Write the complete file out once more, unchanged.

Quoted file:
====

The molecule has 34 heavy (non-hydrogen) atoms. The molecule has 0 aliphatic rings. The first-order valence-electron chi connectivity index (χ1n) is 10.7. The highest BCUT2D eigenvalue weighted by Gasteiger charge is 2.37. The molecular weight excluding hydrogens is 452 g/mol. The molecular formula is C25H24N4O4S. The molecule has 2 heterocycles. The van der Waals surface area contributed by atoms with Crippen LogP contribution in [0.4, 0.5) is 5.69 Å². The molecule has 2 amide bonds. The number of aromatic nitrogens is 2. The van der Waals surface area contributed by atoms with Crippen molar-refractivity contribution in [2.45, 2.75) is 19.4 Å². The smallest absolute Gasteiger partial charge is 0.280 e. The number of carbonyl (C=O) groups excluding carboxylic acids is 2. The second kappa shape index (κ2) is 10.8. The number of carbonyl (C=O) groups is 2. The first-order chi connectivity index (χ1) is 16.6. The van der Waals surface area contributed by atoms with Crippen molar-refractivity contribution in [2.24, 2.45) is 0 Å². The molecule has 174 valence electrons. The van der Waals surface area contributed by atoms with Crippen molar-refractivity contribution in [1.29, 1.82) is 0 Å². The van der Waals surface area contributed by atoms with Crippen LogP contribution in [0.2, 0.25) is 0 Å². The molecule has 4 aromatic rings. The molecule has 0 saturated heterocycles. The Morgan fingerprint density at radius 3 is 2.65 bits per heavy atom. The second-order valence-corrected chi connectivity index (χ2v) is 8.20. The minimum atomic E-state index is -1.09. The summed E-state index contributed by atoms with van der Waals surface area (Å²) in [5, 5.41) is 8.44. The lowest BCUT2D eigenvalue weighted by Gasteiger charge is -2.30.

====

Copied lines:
The molecule has 34 heavy (non-hydrogen) atoms. The molecule has 0 aliphatic rings. The first-order valence-electron chi connectivity index (χ1n) is 10.7. The highest BCUT2D eigenvalue weighted by Gasteiger charge is 2.37. The molecular weight excluding hydrogens is 452 g/mol. The molecular formula is C25H24N4O4S. The molecule has 2 heterocycles. The van der Waals surface area contributed by atoms with Crippen LogP contribution in [0.4, 0.5) is 5.69 Å². The molecule has 2 amide bonds. The number of aromatic nitrogens is 2. The van der Waals surface area contributed by atoms with Crippen molar-refractivity contribution in [2.45, 2.75) is 19.4 Å². The smallest absolute Gasteiger partial charge is 0.280 e. The number of carbonyl (C=O) groups excluding carboxylic acids is 2. The second kappa shape index (κ2) is 10.8. The number of carbonyl (C=O) groups is 2. The first-order chi connectivity index (χ1) is 16.6. The van der Waals surface area contributed by atoms with Crippen molar-refractivity contribution in [2.24, 2.45) is 0 Å². The molecule has 174 valence electrons. The van der Waals surface area contributed by atoms with Crippen molar-refractivity contribution in [1.29, 1.82) is 0 Å². The van der Waals surface area contributed by atoms with Crippen LogP contribution in [0.2, 0.25) is 0 Å². The molecule has 4 aromatic rings. The molecule has 0 saturated heterocycles. The Morgan fingerprint density at radius 3 is 2.65 bits per heavy atom. The second-order valence-corrected chi connectivity index (χ2v) is 8.20. The minimum atomic E-state index is -1.09. The summed E-state index contributed by atoms with van der Waals surface area (Å²) in [5, 5.41) is 8.44. The lowest BCUT2D eigenvalue weighted by Gasteiger charge is -2.30.